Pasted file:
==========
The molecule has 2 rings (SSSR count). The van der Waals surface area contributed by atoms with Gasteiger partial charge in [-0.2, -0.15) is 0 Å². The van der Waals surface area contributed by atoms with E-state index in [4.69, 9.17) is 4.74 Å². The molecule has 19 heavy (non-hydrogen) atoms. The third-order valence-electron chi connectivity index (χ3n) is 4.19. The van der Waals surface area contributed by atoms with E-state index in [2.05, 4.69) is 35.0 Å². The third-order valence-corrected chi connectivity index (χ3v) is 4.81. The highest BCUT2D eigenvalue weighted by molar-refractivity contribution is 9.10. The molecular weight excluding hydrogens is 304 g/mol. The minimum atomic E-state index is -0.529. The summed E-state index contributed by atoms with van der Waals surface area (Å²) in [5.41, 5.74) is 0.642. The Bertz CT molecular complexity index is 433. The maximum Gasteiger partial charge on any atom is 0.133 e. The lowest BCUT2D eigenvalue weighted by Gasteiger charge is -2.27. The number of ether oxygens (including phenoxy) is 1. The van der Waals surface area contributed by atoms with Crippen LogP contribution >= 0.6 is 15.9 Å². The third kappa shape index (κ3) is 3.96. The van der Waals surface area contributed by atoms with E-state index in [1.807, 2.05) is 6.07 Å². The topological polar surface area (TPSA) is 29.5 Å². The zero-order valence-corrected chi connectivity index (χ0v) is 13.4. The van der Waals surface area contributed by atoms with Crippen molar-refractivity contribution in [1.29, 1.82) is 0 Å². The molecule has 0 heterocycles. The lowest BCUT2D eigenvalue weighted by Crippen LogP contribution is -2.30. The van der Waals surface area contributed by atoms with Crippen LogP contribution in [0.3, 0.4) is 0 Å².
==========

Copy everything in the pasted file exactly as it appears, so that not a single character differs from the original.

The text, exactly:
The molecule has 2 rings (SSSR count). The van der Waals surface area contributed by atoms with Gasteiger partial charge in [-0.2, -0.15) is 0 Å². The van der Waals surface area contributed by atoms with E-state index in [4.69, 9.17) is 4.74 Å². The molecule has 19 heavy (non-hydrogen) atoms. The third-order valence-electron chi connectivity index (χ3n) is 4.19. The van der Waals surface area contributed by atoms with E-state index in [2.05, 4.69) is 35.0 Å². The third-order valence-corrected chi connectivity index (χ3v) is 4.81. The highest BCUT2D eigenvalue weighted by molar-refractivity contribution is 9.10. The molecular weight excluding hydrogens is 304 g/mol. The minimum atomic E-state index is -0.529. The summed E-state index contributed by atoms with van der Waals surface area (Å²) in [5.41, 5.74) is 0.642. The Bertz CT molecular complexity index is 433. The maximum Gasteiger partial charge on any atom is 0.133 e. The lowest BCUT2D eigenvalue weighted by Gasteiger charge is -2.27. The number of ether oxygens (including phenoxy) is 1. The van der Waals surface area contributed by atoms with Crippen LogP contribution >= 0.6 is 15.9 Å². The third kappa shape index (κ3) is 3.96. The van der Waals surface area contributed by atoms with E-state index in [1.807, 2.05) is 6.07 Å². The topological polar surface area (TPSA) is 29.5 Å². The zero-order valence-corrected chi connectivity index (χ0v) is 13.4. The van der Waals surface area contributed by atoms with Crippen molar-refractivity contribution in [1.29, 1.82) is 0 Å². The molecule has 0 heterocycles. The lowest BCUT2D eigenvalue weighted by Crippen LogP contribution is -2.30. The van der Waals surface area contributed by atoms with Crippen LogP contribution in [0.3, 0.4) is 0 Å².